Browse reviews

Edinburgh Fringe 2009

Facebook: The Musical

Orbaum & Springall in Association with Hartshorn-Hook Productions

Venue: C, Chambers Street


Low Down

 Shows tapping into topical trends have long been an essential ingredient of the Edinburgh Fringe. With facebook having, over the past couple of years, graduated from a student craze to forge a career for itself as a vital element in the daily lives of a large proportion of the population, it would almost be strange if it didn’t feature in this year’s listings. In fact, I would go so far as to say that if Facebook: The Musical didn’t exist, someone would have to invent it, even if just as a throwaway line in a comic song. But this won’t be necessary as Orbaum & Springall, in Association with Hartshorn-Hook Productions, have brought us the real thing, all two hours of it.



 At first, the premise of this show appears to be the creation of a fictitious profile and an exploration of the potentially wide-reaching effects of this. However, as the romance between two of the “real” characters comes to the fore, what apparently starts out as the main plot is gradually sidelined, and eventually seems to fizzle out altogether in favour of their stronger and more interesting story.

The description of the character of Rose as a geek and a loner doesn’t quite ring true as she comes across as too sweet and pretty (in a good way) to be either. However she does prove to be as great a singer as she is cracked up to be and her solos are a highlight. Although ably supported by Peter Gentry as Arthur it is really Tafline Steen’s Rose who carries the show throughout. She is definitely one to look out for in the future and I would hope she has bigger and better things to come. Jasmine Taylor (Leigh) has a pleasant voice too but suffers from the fact that her character at times seems somewhat superfluous.
Initially characters sit in their separate rooms communicating their feelings to one another publicly via status updates which are projected for the audience to read (albeit on a rather tacky looking cellophane screen), along with suitably crass profile pictures. This is quite effective but acknowledging that it would be dull to attempt to sustain this level of realism throughout, there is an attempt to develop it into something more abstract, where the updates effectively take on the role of thought bubbles in a strip cartoon, giving an interior monologue commentating on the live interaction. Unfortunately, this doesn’t quite work and seems to compromise on credibility.
With such a strong emphasis on status updates, there were times when I felt the show could just as well have been called Twitter: The Musical as, although there is the essential coverage of the universal angst when facebook upset the majority of its members by changing its layout, its potential for keeping in touch with people who would otherwise slip away, reconnecting with the long lost and making new contacts is not fully exploited in the development of the plot. In fact, much of what becomes the main plot could really jog along quite happily without any help from facebook at all. The wealth of applications provided by this popular social networking site are mainly explored in the form of humorous songs which give occasional light relief but these seem rather token and don’t do anything to move the story along.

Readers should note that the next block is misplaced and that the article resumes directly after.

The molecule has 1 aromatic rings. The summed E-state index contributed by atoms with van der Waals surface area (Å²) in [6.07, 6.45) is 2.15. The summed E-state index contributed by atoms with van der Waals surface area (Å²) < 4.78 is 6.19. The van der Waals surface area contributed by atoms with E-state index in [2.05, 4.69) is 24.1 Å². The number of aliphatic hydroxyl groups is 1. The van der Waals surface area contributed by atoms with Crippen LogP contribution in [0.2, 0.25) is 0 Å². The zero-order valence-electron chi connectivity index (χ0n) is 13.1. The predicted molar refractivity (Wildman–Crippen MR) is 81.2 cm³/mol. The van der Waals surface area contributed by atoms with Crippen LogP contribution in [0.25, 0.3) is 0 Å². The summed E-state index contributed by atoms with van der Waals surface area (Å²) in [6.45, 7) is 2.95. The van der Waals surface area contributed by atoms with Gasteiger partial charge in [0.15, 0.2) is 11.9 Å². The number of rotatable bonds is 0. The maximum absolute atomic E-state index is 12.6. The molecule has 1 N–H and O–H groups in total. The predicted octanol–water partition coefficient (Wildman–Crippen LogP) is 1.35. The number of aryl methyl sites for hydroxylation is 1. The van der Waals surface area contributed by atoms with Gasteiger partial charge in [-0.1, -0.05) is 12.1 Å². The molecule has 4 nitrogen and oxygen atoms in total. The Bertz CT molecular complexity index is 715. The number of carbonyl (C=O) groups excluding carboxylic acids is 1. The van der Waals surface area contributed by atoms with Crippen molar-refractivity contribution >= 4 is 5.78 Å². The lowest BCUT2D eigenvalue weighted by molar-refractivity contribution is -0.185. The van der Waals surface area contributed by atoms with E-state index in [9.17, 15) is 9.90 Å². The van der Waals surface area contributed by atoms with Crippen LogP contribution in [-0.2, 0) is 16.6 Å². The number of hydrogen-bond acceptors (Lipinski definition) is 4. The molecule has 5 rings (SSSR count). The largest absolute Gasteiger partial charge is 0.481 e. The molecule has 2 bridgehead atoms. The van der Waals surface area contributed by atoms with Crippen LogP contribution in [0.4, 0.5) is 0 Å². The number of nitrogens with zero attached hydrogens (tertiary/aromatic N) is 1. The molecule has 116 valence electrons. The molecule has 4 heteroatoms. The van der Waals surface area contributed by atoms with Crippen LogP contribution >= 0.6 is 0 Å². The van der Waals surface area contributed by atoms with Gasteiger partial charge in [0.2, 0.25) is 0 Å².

This is a very uneven show. Just as you are thinking that it all seems rather static and lacking in visual interest with too much time spent standing side by side singing or speaking straight out front, a cleverly choreographed sequence (there is not really any dance to speak of but there is evidence of choreography) occurs and you think “wow, that was good!” Parts of the show are satisfyingly credible, other parts just seem too far fetched to contemplate. At one point, towards the end of the first half, I found the central love story just too uncomfortable to watch but it somehow redeems itself in the second half and becomes poignant almost (but not quite) to a tear-jerking extent.
Two hours is really too long for the Edinburgh Fringe. Audiences will give special dispensation to known names, established works and quirky ideas to claim their attention for longer but most of the time we want to be up and out and on our way to the next item on our agenda within an hour to an hour and a quarter. Attracting audiences to a longer show is only half the battle as buying a ticket does not constitute a commitment to stay the course; you have to earn your audience’s fidelity, especially if you are going to let them out for a 5 minute interval. The night I was there, some did not even wait for the interval to leave and others failed to return after it. I was glad I went back in, as the second half was definitely better than the first and served to consolidate the hitherto shaky 3 stars the show needed to earn to get a review on this site at all.
I would recommend this show on the basis of some good singing and acting and a brave attempt to tackle the difficult feat of bringing the two-dimensional world of facebook alive on stage but if you go to see it at all, be prepared to stay until the end to get the full benefit of its strengths over its weaknesses. To be honest, I think it really only attains the right to call itself  “Facebook: ‘A’ Musical”,  rather than “Facebook: ‘THE’ Musical”.